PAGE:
But wait, there are plenty of other ways to be killed. Keep the 322 deaths by rifle figure in mind. Now consider that 1,589 people were killed in 2012 by knives or cutting instruments. Also notable, 518 were killed by blunt objects, and 678 were killed by “fists, feet, etc.” Shotguns bring up the rear at 303, plus again some percentage of the unknown firearms. So, to keep our children safe, the governor targeted the second least dangerous death-inducing implement there is, based on FBI statistics. More people would be made safer if he had banned blunt objects, something, by the way, which isn’t constitutionally protected.
Ignoring that obvious problem in the governor’s logic, anti-gun advocates will argue that the SAFE act also keeps us safer by mandating that mental health professionals report anyone who might espouse suicidal tendencies to the State Police, undoubtedly so their guns can then be confiscated by the State Police. Here is where this idea runs off the rails. Gun owners love their guns. Suicidal gun owners, or borderline suicidal gun owners, also love their guns. If a gun owner is considering suicide, they now know that if they reach out to a mental health professional and try to get help for their condition, they will lose their guns. Thanks to the SAFE Act, fewer people on the borderline of mental illness or suicide will seek help. Any gun owner who is feeling suicidal is going to keep that fact to themselves, instead of getting help. How, Mr. Cuomo, does that make us safer?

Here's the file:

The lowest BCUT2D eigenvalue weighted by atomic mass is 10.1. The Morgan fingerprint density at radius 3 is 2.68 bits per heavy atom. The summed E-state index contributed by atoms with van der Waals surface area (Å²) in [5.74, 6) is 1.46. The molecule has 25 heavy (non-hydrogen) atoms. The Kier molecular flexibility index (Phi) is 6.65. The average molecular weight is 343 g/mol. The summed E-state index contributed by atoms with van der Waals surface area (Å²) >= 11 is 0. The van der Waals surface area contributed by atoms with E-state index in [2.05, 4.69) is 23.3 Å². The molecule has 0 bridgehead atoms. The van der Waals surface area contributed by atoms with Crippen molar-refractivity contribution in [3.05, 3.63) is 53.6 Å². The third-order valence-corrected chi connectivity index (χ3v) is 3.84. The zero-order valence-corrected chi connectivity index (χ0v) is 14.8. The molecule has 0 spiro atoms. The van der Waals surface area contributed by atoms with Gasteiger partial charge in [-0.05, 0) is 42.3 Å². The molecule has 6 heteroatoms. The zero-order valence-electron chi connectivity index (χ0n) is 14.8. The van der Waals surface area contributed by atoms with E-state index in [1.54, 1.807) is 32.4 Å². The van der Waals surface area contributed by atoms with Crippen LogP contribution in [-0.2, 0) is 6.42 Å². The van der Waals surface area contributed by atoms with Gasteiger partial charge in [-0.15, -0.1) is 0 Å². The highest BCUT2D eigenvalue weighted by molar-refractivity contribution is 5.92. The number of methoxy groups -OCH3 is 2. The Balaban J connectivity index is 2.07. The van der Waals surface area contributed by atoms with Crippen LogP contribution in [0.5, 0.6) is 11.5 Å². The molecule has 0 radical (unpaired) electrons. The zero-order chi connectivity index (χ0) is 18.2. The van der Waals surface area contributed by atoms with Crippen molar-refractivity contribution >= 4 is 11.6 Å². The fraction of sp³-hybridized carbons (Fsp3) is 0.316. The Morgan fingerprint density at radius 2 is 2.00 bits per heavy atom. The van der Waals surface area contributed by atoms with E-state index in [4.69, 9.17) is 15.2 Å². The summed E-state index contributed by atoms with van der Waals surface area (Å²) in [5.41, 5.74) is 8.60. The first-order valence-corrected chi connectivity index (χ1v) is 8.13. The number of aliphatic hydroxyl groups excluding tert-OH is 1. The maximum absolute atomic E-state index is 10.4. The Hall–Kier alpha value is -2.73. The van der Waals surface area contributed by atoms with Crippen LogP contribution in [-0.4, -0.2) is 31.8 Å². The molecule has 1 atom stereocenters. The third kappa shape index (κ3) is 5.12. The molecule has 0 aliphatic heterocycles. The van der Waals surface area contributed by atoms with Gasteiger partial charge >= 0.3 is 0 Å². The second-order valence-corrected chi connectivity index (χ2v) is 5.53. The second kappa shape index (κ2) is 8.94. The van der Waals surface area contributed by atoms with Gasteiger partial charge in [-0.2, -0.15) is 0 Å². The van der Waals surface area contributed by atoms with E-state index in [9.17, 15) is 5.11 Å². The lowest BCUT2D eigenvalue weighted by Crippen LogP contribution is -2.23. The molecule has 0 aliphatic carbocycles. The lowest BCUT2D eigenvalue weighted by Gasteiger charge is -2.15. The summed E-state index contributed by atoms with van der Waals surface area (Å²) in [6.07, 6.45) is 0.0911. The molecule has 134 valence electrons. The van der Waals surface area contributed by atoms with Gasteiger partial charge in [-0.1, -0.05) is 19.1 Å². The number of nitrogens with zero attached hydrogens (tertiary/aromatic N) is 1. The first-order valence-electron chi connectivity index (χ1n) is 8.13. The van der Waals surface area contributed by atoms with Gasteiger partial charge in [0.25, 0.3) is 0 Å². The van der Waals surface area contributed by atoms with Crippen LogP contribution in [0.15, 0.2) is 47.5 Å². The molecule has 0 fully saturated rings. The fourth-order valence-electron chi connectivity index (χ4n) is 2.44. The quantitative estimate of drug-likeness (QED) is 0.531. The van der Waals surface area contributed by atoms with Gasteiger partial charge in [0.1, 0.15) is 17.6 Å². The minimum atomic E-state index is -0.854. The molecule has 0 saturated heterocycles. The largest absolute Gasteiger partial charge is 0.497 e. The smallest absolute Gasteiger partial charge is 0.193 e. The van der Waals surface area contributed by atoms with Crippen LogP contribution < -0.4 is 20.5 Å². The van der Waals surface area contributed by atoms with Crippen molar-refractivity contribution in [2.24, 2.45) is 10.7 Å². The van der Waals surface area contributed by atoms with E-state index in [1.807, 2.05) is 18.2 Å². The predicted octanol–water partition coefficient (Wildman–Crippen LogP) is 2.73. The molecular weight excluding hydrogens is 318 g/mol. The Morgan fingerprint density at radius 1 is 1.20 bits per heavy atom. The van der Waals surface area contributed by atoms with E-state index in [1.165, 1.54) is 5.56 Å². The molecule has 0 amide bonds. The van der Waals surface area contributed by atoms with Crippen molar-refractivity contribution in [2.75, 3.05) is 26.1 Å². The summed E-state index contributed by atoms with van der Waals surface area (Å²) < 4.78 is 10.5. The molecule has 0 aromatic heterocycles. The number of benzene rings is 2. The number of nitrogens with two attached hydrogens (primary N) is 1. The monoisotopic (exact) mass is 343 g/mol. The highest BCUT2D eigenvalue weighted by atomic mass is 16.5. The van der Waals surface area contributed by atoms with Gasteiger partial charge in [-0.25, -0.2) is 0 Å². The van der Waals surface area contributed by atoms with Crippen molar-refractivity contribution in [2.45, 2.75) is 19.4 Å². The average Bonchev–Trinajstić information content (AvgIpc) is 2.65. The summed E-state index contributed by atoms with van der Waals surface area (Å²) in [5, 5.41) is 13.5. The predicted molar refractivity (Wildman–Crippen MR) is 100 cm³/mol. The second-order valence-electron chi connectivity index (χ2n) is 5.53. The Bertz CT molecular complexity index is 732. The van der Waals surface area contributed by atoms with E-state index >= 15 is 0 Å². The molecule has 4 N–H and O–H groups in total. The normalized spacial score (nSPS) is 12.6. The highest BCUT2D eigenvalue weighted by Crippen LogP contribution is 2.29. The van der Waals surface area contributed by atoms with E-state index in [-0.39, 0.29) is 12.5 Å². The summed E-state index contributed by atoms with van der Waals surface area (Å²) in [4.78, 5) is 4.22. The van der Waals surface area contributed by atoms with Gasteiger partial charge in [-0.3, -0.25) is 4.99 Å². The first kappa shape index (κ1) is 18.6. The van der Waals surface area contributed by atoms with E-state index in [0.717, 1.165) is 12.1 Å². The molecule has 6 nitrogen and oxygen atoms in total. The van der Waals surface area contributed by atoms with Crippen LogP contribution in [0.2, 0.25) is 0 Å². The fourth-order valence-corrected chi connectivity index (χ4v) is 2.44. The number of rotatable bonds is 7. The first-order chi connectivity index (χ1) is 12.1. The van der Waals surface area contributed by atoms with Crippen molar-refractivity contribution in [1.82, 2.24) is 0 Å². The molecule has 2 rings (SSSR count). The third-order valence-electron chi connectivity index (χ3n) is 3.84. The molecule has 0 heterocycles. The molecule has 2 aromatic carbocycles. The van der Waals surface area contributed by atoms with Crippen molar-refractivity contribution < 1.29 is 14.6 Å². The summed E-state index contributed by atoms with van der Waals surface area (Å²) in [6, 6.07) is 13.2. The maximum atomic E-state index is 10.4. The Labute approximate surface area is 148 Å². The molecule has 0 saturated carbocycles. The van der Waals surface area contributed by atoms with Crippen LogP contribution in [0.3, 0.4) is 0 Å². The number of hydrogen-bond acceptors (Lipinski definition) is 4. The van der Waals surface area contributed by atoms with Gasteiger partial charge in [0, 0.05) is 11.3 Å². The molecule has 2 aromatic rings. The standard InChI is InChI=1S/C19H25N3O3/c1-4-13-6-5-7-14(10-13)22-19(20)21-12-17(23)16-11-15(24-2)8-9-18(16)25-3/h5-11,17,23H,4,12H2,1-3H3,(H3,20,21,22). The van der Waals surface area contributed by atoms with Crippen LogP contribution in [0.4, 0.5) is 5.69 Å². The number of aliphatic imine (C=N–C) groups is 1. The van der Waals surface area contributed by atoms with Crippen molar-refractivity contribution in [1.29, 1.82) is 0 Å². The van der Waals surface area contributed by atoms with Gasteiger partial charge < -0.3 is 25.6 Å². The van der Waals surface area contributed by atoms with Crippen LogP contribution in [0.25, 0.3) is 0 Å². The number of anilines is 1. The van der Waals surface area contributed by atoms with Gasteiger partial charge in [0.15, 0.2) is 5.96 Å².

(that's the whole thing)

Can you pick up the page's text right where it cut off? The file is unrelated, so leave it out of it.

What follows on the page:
Let’s make no bones about the true purpose behind the SAFE Act. Mr. Cuomo has for some time set his sights on higher office — now rumored to be that of vice president. He saw the possibility of gaining some national spotlight, plus lining up some liberal Bona Fides, for fund raising and national campaigning time, with a “Andrew Cuomo is tough on guns, so vote for the Clinton/Cuomo ticket” platform.
As they say, the devil is in the details, and the parts of the SAFE act which haven’t already been found unconstitutional either do nothing to make New Yorkers safer, or will have the exact opposite effect. We respectfully ask our state legislators to repeal the SAFE Act now, and go to work on some measures that might have a chance of doing something other than making the situation worse.